Sunday, 22 February 2015
When should I go to hospital?
It may seem tempting to rush to hospital as soon as you feel the first twinge of a contraction, but the longer you stay at home, the better. The last thing you want is to be waiting around for hours at the hospital, where the atmosphere is unfamiliar and could make you tense, when you could be enjoying the comforts of your own home. Similarly you don't want to arrive at the hospital only to be told you have to go home again.
Labouring at home has many advantages such as your home comforts, your bed and your bathroom near by. (In some maternity wards your labour room will not have a bathroom attached). If you plan to labour at home you can arm yourself with necessary equipment such as:
A birthing ball
You may have seen the huge inflatable balls in the hospital but you can buy or hire one for home. Lots of women find comfort from them in labour as you can lie on them, rock on them whilst sitting or lean over one for support. (Lots of women also report using them after their baby is born to sit on with their baby in their arms gently rocking as the motion helps to send babies to sleep).
A TENS machine
TENS machines send small electrical pulses to the body via electrodes placed on the skin and are thought to affect the way pain signals are sent to the brain. The TENS machine basically blocks the pain signals from reaching the brain meaning you should feel less pain. If you do hire or buy a machine it is a good idea to practise with one first before you go into labour, as some women report they can be tricky to get the hang of but are very efficient if used properly.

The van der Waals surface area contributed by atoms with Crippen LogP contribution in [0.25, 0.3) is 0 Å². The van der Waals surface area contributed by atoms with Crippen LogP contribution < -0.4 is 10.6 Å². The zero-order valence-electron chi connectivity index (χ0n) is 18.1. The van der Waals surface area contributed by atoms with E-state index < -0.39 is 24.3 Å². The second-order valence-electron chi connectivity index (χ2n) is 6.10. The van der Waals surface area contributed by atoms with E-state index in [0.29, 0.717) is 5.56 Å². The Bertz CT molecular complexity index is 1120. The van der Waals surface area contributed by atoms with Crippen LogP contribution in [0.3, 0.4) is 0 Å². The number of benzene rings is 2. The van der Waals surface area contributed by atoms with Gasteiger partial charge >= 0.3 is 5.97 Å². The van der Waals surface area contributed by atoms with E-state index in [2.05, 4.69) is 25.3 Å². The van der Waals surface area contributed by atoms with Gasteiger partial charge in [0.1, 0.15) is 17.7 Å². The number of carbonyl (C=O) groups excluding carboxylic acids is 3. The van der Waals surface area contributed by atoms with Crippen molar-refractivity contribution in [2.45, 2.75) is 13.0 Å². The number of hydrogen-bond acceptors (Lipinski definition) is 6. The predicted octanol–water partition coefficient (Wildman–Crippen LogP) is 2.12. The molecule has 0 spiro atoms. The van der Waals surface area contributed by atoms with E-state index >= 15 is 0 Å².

If your waters break, or your contractions are five minutes apart and get stronger over time, or if you experience any vaginal bleeding it is time to head to the hospital. You can phone your midwife and explain which stage of labour you think you are at, and you will be advised what your next step should be. Even if you are asked to go into hospital, you may still be told to go home and return when contractions become unbearable.
When you arrive at the hospital once labour has started you may be shown into your own room, or to a special room for women who have just been admitted. Your midwife will ask you a series of questions about your labour so far. It is important that you bring your maternity notes with you as they contain all the information about your pregnancy. Typical questions may include, have your waters broken? Have had experienced any contractions – if so how long and how far apart? When did you last eat? Have you had a show, or any vaginal bleeding?
You will have your blood pressure checked, your pulse, breathing and temperature checked, and you may be asked for a urine sample at some point.
You will have an internal examination to see if your cervix has dilated at all, and if it hasn’t you may be sent home until you are in active labour.
The midwife will feel your tummy at some point to check where the baby is lying and which position he is lying in.
If you have a birth plan, show this to your midwife once you have settled in and have time to talk it through.